Of course, the following could just be a masterfully written put-on. It comes from OverthinkingIt, after all:
Adventure Time’s Amoral Compass
There’s a telling moment in the early Adventure Time episode, ”The Enchiridion,” where Finn meets some gnomes trapped in a lake of fire. He rescues them, of course, because Finn’s a hero, and helping the unfortunate is what heroes do. But as soon as he does, the Gnomes start blowing up old ladies. There’s a message here, I suppose, about the fact that the unfortunate are not necessarily virtuous. But that’s not really what the show is trying to accomplish. Rather, the show is taking an old established fairy-tale plot and turning it on its head. The way the plot’s supposed to work (as it does in fairy tales like “Diamonds and Toads,” “The Mouse and the Lion,” and countless others), is that Finn goes out of his way to help the gnomes in act one, and then they show up in the nick of time to help him out in act three. Not so in this case: instead, they turn out to be psychopaths, and Jake stuffs them right back into the lava. The same plot, and the same reversal, inform the episode “Freak City,” in which Finn meets a hobo who asks him for food. Finn only has a sugar cube, which he’s loath to part with because he’s “freaking all about sugar.” But he’s even more all about helping people, and besides, as Finn puts it, the hobo is “probably secretly an elf who will reward us for being nice.” As it turns out, the hobo is the Magic Man, and rather than rewarding Finn, he curses him, turning him into a giant foot. Like many fairy-tale curses, this one can’t be reversed until Finn learns a valuable life lesson. But in this case, the lesson is that the Magic Man is a total jerk.
This kind of treatment of standard children’s plots is endemic to the show, at least in its first season (which, in that it’s all that’s on Netflix, is all that I’ve seen). In “Tree Trunks,” Finn and Jake go on an adventure with their pal Tree Trunks, who looks like a tiny, wrinkly yellow elephant, and talks and acts like Rose from the Golden Girls. At first, Finn and Jake are anxious about adventuring with her, because she’s an old lady with no combat skills and a weak heart. But when they encounter a menacing wall of flesh, Tree Trunks realizes that it’s not a bad wall at all: it just needs a little love. She gives it some stickers,
it learns the error of its ways, befriends them, and then in the third act comes back toscratch all of that, after she gives it the stickers, it tries to eat her, and Finn and Jake have to kill it with violence. In “The Witch’s Garden,” Jake loses his magical powers because he steals a donut from a witch. All he has to do to get them back is apologize, but he’s too proud to do that. Eventually Finn gets in serious trouble, and Jake weeps tears of remorse in front of the witch, who tells him he’s learned his lesson and grants him his powers — at which point he knocks her down, steals another donut, and runs off to save Jake, proudly shouting “I’ve learned nothing!” In “Finn Meets his Hero,” Finn decides that rather than jump-kicking evil in the face, he’s going to try to find nonviolent ways to help people in his community. This goes UNREASONABLY poorly, and causes no end of destruction. Contrariwise, in “Henchman,” Finn is forced to help the Vampire Queen Marceline carry out a series of apparently evil actions (such as raising an army of the undead), which all wind up making people happier.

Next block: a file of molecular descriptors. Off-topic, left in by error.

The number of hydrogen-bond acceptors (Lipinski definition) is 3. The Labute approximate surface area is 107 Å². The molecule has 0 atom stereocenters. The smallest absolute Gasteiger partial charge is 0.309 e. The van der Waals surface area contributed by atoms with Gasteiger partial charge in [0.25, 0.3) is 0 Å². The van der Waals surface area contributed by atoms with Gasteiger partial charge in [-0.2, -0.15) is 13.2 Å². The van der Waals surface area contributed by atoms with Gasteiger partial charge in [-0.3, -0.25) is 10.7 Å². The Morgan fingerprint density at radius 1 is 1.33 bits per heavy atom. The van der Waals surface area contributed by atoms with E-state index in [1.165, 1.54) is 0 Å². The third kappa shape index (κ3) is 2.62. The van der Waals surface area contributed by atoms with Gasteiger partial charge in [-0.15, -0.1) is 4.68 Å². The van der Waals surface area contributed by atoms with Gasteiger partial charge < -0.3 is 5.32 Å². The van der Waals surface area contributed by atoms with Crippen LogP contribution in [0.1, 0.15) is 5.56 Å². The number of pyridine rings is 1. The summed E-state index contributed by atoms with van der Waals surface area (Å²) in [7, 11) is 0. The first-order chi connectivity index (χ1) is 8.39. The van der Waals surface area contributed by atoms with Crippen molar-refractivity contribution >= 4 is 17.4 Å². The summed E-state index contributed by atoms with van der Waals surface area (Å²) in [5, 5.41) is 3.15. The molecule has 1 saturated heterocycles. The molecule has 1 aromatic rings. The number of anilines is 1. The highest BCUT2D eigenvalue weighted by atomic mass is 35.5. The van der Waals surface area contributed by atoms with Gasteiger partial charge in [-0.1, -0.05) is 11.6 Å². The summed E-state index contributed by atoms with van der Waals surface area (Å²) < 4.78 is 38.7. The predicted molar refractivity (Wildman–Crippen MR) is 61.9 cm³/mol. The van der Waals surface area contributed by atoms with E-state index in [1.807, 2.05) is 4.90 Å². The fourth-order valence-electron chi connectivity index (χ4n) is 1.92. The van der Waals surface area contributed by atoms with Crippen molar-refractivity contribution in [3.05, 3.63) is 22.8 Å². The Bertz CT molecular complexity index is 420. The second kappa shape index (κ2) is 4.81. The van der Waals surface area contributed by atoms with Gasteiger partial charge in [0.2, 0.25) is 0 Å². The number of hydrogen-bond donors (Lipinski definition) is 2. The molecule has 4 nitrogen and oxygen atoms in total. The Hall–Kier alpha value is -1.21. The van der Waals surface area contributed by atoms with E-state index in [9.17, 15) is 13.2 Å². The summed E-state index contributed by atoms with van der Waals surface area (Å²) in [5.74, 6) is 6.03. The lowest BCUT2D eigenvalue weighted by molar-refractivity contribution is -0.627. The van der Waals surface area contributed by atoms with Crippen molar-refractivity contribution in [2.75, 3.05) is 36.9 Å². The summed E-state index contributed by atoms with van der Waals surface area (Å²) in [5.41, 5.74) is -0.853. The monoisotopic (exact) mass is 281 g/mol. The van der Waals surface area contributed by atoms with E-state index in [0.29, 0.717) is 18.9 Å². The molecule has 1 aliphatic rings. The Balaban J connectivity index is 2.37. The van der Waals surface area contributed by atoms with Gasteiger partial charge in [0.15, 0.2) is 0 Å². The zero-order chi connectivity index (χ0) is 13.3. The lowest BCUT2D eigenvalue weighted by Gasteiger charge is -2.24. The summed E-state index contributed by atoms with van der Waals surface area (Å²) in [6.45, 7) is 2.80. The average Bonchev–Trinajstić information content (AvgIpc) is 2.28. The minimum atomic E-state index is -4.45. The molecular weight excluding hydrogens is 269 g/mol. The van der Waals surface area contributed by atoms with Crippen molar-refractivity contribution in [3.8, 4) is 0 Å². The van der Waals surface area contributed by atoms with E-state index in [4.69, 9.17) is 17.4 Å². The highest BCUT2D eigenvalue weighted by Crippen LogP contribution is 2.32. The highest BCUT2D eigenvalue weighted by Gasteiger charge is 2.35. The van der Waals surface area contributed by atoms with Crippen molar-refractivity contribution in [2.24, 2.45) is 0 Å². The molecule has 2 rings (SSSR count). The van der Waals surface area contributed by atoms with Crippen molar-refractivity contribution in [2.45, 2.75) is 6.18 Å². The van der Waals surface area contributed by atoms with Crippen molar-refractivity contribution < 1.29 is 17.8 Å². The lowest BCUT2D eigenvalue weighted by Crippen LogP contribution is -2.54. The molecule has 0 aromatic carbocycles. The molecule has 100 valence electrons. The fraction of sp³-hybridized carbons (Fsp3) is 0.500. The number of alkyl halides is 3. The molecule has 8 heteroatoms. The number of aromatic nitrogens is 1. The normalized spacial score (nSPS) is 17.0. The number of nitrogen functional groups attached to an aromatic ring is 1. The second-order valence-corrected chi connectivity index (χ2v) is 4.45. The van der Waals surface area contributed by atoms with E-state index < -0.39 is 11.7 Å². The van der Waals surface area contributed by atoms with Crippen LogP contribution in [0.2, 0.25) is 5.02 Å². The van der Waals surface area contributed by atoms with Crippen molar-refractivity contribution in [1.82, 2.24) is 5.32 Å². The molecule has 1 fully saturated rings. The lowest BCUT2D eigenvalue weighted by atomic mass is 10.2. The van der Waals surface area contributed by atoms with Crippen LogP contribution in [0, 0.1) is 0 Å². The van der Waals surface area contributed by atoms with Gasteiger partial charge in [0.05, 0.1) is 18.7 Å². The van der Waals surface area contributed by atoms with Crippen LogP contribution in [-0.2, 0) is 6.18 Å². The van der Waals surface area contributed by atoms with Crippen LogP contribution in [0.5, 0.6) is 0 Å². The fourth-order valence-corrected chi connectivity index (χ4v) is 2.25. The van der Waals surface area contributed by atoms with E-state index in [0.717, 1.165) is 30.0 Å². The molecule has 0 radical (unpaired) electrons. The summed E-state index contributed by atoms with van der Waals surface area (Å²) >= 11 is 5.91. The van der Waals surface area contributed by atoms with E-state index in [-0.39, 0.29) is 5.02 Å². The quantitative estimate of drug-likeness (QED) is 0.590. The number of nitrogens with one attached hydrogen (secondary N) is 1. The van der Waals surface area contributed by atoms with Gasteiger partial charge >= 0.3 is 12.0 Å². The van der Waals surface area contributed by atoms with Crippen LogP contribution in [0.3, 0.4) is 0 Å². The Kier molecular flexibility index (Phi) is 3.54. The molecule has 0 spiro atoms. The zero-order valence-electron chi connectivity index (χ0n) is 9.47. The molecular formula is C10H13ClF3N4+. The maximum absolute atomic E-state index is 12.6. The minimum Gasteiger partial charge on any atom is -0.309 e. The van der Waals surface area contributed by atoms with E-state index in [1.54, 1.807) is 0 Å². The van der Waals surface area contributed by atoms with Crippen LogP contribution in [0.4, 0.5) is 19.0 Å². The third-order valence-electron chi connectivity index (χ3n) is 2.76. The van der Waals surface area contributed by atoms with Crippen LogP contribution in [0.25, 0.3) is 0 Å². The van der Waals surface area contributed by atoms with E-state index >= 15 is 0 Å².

Adventure Time hits this particular note so frequently, and so hard, that it would be easy to read the show as a kind of libertarian fable about the law of unintended consequences. Ameliorist, interventionist social policies just end up hurting the very segments of society that they were trying to benefit. If Donny the Grass Ogre is pulling vicious pranks on a village full of tiny house-people, we can try to reform Donny by giving him an education, pants, and a future… but it will turn out that Donny’s body odor was the only thing protecting the house-people from a far more dangerous antagonist, a pack of Why-Wolves. (For Donny, read “Avon Barksdale.” For “tiny house-people,” read Baltimore. For Why-Wolves, read “Marlo.”) The only intervention that has never backfired on Finn and Jake is physical violence, which is in keeping with the sort of libertarian ideology that wants a miniscule federal government with a whopping defense budget.
But I don’t think the show is really libertarian, deep down. (We see the failure of ameliorist policies, but we don’t see the free market providing a solution to the same set of problems.) Rather, the driving message seems to be that, because trying will only make things worse, we are morally licensed to not try. Confronted with a problem like Donny the Ogre — a transparent allegory for urban blight — the appropriate response is to ignore it and go blithely on your way. (This is arguably a canny message for a franchise that depends on it’s audience deciding to get high and watch cartoons all day.) And even this is probably reading too much into the show. The constant reversal of standard fairy-tale plots is probably motivated by nothing more than a sense of formalist play. The show is anti-ameliorist, and promotes slacking, precisely because actual fairy tales are rigorously ameliorist, and promote action. The reversals aren’t really meant to have meaning: they’re reversals for reversal’s sake, because reversals are awesome and funny.
Whoa! Those are some long paragraphs, huh, podners?